International Investigations and Recovery
The General Directorate and the General Directorate of Customs Enforcement also coordinate with foreign law enforcement and international organizations, including Interpol and the World Customs Organization (“WCO”). Once the Interpol-Europol branch of the Turkish National Police has been informed of the theft or illegal sale, the cultural property in question is put on the Interpol’s Stolen Arts Database. Most recently, a papier mache calligraphy tablet and two candlesticks, all three dating to the nineteenth century, and one late Roman sculpture were added to this list. At the time of writing, all were still waiting to be recovered.
Turkey has been able to bring home at least a dozen groups of artifacts with the help of foreign or international recovery operations. Interpol has been central in six of these cases, including one relating to a gold brooch that was smuggled out of Turkey in 2005 and found through a German and Interpol investigation, and a sarcophagus depicting the twelve labors of Hercules, the discovery of which Interpol notified Turkey after Swiss customs officials found it at the border. This sarcophagus was also the subject of a controversial, but ultimately successful legal case in Switzerland.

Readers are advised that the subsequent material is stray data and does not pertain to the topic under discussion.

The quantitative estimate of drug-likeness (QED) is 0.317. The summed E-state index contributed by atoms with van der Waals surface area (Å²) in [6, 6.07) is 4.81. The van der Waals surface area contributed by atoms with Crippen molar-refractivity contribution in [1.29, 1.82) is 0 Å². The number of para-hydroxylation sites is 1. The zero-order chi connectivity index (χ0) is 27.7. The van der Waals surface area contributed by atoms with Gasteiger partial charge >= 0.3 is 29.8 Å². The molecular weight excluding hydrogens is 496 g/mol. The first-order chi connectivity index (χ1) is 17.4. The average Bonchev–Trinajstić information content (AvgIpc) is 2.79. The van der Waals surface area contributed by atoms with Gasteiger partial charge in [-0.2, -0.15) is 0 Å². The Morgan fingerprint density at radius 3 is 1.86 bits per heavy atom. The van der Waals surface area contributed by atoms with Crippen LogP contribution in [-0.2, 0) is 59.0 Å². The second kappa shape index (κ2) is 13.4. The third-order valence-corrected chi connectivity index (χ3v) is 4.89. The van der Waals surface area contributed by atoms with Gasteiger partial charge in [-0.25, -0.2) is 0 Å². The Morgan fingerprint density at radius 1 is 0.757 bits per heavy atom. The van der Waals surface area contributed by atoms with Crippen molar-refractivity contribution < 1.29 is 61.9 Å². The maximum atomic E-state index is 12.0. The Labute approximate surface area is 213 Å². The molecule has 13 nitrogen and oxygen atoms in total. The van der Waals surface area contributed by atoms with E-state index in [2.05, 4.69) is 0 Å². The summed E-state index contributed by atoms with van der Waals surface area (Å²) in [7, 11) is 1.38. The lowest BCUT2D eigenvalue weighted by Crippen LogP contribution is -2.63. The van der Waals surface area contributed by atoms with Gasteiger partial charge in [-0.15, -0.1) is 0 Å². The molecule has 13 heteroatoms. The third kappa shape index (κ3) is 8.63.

Diplomatic Negotiations, Agreements, and Personal Donations
If discovered in another country, Turkey makes a formal request for the artifact’s return, often, but not always, pursuant to the 1970 UNESCO Convention. At this point, unless it wants to make a legal claim, Turkey, like many other source countries, has to rely substantially on the willingness of host countries, and individuals and institutions within them, to negotiate the restitution of its cultural property. One of its well-known recoveries was that of the top half of the statue called the “Weary Hercules,” which was on display at the Boston Museum of Fine Arts. After over twenty-years of negotiations, Turkey was able to prove the provenance of the piece by bringing a cast of the bottom half of the statue to Boston to show that the pieces fit together. The country has also entered into bilateral agreements with, as of 2015, seven countries to regain illicitly exported cultural property. Similarly, it was able to restitute the Orpheus Mosaics from the Dallas Museum of Art through a memorandum of understanding between the Turkish government and the museum.